The changes are so fast they’re inconcievable! Blip the engine with the left hand paddle, pull again to downshift and the only clue you’ve changed gear is the sudden pressure into your seat.
Trying to park was somewhat harder. The gearbox has 2 speeds: Properly moving or completely stationary. There is no way to ease the car into the parking bay. The problem is even worse in reverse, as this is a super car, so you cannot see out. I discovered how scary it is suddenly taking off at speed, going backwards with no visibility.
My favourite part of the McLaren MP4-12C is the centre console. There are no major or amazing toys and gadgets, but the centre control is a sort of iPad. It’s a touch screen system used to control the audio, traction control, lap computer and satNav.
I cannot find any technical information on the system, but it feels very similar to an Apple iOS style system, with a distinct “Lewis Hamilton” feel to it. The UI is blue and white, with the buttons responding instantly to touch instructions on the clearly labelled categories.
The McLaren MP4-12C has an audio system with full MP3 and iPod connectivity. I spotted just 2 speakers and 2 tweaters. I have no clue how well it works, as the stereo system was the last thing on my mind.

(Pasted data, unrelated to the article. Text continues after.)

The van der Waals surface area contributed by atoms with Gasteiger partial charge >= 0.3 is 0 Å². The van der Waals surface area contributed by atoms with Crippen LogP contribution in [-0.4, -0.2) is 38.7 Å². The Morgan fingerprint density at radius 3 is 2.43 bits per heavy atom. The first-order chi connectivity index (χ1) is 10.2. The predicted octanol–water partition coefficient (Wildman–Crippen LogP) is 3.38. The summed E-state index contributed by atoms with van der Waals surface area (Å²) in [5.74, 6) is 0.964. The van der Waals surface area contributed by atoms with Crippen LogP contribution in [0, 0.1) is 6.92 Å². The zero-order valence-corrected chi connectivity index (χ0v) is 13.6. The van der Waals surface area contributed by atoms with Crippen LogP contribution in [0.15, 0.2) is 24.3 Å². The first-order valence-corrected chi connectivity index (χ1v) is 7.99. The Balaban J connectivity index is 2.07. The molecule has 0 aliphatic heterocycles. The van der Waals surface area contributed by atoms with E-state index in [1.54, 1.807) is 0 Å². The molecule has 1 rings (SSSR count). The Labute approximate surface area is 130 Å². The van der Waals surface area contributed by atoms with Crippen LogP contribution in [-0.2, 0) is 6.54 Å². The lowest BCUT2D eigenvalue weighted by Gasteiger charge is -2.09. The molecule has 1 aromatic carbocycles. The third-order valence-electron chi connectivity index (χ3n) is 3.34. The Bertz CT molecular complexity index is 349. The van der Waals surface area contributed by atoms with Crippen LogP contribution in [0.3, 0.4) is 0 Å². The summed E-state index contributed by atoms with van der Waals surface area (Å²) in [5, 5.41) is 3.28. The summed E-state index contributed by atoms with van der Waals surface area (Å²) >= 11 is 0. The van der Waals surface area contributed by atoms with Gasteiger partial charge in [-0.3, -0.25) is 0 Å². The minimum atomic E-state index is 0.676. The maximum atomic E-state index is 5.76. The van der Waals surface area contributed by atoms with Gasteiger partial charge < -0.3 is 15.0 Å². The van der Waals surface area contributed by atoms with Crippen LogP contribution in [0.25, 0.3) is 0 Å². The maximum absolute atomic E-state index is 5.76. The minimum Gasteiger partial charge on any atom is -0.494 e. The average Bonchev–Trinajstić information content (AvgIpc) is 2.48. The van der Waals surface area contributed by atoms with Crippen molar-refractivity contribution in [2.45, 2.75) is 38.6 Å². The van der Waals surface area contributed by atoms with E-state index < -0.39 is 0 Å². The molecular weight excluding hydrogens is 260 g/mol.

The 3,8l twin-turbo V8 does provide an incredible soundtrack to drive along to. It’s not so loud that you cannot have a conversation, but you are certainly aware of the power of the vehicle you’re driving.
Let’s be serious about life – the McLaren MP4-12C costs R3 200 000. No matter how fast or how cool this car is, it’s not good value. It’s a car that you buy with your heart, not your head.
The asking price is better value than a Ferrari 458 and a lot cheaper than a Lamborghini Aventador. You get more equipment as standard, but a Porsche 911 Turbo is R1 000 000 less and does as much.
The McLaren MP4-12C was one of the most incredible drives I’ve ever had. At R3 200 000 it is expensive, but it will be exclusive. It’s quick - superbike quick - but comes with the convenience of a roof and airconditioning.
Would I buy one? I have no idea. I’ve been for a ride in the Ferrari 458 and it’s a harder, crazier car. The McLaren is far more sublte. I imagine it would be easier to drive to work in, and the Ferrari is more of a toy.
Test car courtesy of McLaren SA/Daytona Group